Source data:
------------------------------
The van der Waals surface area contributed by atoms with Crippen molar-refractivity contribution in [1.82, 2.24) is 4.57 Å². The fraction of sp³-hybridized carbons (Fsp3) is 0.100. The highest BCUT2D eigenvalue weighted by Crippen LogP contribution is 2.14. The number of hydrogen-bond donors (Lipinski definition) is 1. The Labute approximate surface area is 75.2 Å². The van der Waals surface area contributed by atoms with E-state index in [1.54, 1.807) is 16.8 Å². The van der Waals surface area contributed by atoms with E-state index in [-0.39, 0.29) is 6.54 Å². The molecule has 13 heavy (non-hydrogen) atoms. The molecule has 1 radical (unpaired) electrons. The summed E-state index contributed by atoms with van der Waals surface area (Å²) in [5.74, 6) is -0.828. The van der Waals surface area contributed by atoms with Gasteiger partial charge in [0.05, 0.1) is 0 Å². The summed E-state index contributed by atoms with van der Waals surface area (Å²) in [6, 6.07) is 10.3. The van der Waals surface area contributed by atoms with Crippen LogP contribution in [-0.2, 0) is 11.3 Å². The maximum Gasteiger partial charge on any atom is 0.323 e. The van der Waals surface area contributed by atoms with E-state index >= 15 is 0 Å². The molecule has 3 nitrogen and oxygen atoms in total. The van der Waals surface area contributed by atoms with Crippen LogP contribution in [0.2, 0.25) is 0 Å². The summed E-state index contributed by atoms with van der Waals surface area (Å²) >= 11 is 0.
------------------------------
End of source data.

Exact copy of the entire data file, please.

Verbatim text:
The van der Waals surface area contributed by atoms with Crippen molar-refractivity contribution in [1.82, 2.24) is 4.57 Å². The fraction of sp³-hybridized carbons (Fsp3) is 0.100. The highest BCUT2D eigenvalue weighted by Crippen LogP contribution is 2.14. The number of hydrogen-bond donors (Lipinski definition) is 1. The Labute approximate surface area is 75.2 Å². The van der Waals surface area contributed by atoms with E-state index in [1.54, 1.807) is 16.8 Å². The van der Waals surface area contributed by atoms with E-state index in [-0.39, 0.29) is 6.54 Å². The molecule has 13 heavy (non-hydrogen) atoms. The molecule has 1 radical (unpaired) electrons. The summed E-state index contributed by atoms with van der Waals surface area (Å²) in [5.74, 6) is -0.828. The van der Waals surface area contributed by atoms with Gasteiger partial charge in [0.05, 0.1) is 0 Å². The summed E-state index contributed by atoms with van der Waals surface area (Å²) in [6, 6.07) is 10.3. The van der Waals surface area contributed by atoms with Crippen LogP contribution in [-0.2, 0) is 11.3 Å². The maximum Gasteiger partial charge on any atom is 0.323 e. The van der Waals surface area contributed by atoms with E-state index >= 15 is 0 Å². The molecule has 3 nitrogen and oxygen atoms in total. The van der Waals surface area contributed by atoms with Crippen LogP contribution in [0.2, 0.25) is 0 Å². The summed E-state index contributed by atoms with van der Waals surface area (Å²) >= 11 is 0.